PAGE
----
I’M WITH HER, See You Around (Concord/Rounder): 4 STARS

Individually, Sara Watkins, Sarah Jarosz and Aoife O’Donovan each have each distinguished themselves as independent genre bridgers in Americana realms. Collectively, they offer a clinic on sublime harmony blending, not to mention leashing egos to let songs shine a la the original Trio (Emmylou Harris, Dolly Parton and Linda Ronstadt) or the more turbo-charged Pistol Annies. Their bonding experiences as women who started professional touring careers early in life inform songs like their co-written “Pangaea” (“In a continental jigsaw/ It’s a lonely life”) and rubbery “I-89” throughout this understated acoustic set. Other highlights: the pop standard-styled “Ryland (Under the Apple Tree)” and Gillian Welch’s haunting “Hundred Miles.” imwithherband.com

JULIAN LAGE, Modern Lore (Mack Avenue): 4 STARS

The exploration-minded guitarist is one of jazz’s most interesting artists, although he doesn’t seem invested in heeding genre lines. Reuniting with double bassist Scott Colley and drummer Kenny Wollesen as well as 2016’s “Arclight” producer Jesse Harris, Lage’s fretwork is elegantly articulate as usual yet looser, unspooling ear-pleasing melodies to earthy grooves set down by his rhythm section (and, occasionally, Blake Mills keyboardist Tyler Chester), dropping in old-school rock ‘n’ roll riffs and midcentury country chicken pickin’. Highlights: “Look Book,” “Whatever You Say, Henry,” “Atlantic Limited.” At the Bootleg in LA Tuesday, Feb. 20. julianlage.com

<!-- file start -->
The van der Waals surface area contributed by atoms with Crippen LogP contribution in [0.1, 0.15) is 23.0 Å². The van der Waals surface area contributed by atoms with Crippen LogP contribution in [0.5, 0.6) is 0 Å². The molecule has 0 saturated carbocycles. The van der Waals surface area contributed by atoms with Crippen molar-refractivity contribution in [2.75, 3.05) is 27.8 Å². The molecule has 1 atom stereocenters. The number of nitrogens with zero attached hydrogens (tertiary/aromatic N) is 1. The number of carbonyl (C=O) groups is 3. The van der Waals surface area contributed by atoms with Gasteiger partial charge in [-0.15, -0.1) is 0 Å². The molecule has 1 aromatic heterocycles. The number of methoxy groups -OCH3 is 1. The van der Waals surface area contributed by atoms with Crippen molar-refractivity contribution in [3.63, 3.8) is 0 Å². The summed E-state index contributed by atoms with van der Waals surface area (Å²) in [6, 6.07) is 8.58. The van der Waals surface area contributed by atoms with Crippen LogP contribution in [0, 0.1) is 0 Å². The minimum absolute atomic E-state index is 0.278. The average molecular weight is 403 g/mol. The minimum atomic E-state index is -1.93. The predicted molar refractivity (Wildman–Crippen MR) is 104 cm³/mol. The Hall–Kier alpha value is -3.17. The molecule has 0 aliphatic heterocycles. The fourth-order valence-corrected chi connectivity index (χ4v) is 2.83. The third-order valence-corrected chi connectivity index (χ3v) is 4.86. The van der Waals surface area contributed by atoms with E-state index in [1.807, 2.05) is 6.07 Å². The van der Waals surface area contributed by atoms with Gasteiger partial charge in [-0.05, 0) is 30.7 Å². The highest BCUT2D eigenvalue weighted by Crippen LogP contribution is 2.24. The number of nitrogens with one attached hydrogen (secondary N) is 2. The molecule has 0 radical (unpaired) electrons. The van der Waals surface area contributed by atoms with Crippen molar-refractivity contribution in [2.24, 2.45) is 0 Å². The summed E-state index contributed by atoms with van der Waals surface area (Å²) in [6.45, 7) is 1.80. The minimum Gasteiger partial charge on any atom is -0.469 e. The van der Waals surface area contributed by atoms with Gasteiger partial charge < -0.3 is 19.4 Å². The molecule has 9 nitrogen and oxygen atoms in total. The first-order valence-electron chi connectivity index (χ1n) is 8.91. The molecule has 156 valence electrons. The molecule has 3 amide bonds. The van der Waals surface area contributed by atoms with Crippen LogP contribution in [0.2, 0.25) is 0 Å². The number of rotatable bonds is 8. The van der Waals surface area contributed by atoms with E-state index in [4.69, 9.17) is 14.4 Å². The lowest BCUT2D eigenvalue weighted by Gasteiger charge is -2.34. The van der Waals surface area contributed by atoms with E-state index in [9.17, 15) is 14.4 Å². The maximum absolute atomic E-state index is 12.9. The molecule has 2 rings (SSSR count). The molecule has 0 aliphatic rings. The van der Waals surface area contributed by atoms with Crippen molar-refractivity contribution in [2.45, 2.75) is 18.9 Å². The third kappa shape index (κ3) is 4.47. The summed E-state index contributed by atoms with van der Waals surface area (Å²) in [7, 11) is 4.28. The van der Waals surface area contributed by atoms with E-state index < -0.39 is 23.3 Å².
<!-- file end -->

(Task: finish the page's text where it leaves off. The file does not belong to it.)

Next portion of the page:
JOAN AS POLICE WOMAN, Damned Devotion (Play It Again Sam): 3½ STARS

Joan Wasser marshals electronic percussion, horns, synths and some delicious polyrhythms (particularly during “Steed [for Jean Genet]”) in support of intimate confessions. The contrast between that broad range of rhythmic references and her husky tones is texturally compelling as she peels back layers of emotional skin, successfully claiming her independent voice even while nodding to Leonard Cohen during “The Silence” (“I’m told that wounds are where the light gets in”). Other highlights: “Warning Bell,” “Wonderful.” joanaspolicewoman.com

THE LOW ANTHEM, The Salt Doll Went to Measure the Depth of the Sea (Joyful Noise):


Despite its novelistic title, the Rhode Island indie-folk ensemble’s fifth proper album is simple in its pleasures: organic sounds waltzing gently with electronic beats, circular guitar patterns, frontman Ben Knox Miller’s breathy vocals. Tracks like “The Krill Whistle Their Fight Song,” “Gondwanaland,” “To Get Over Only One Side” and the hypnotic, trumpet-laced “Coral Crescent” are the most affecting; dreamy soundscapes convey more than melodies and lyrics here. lowanthem.com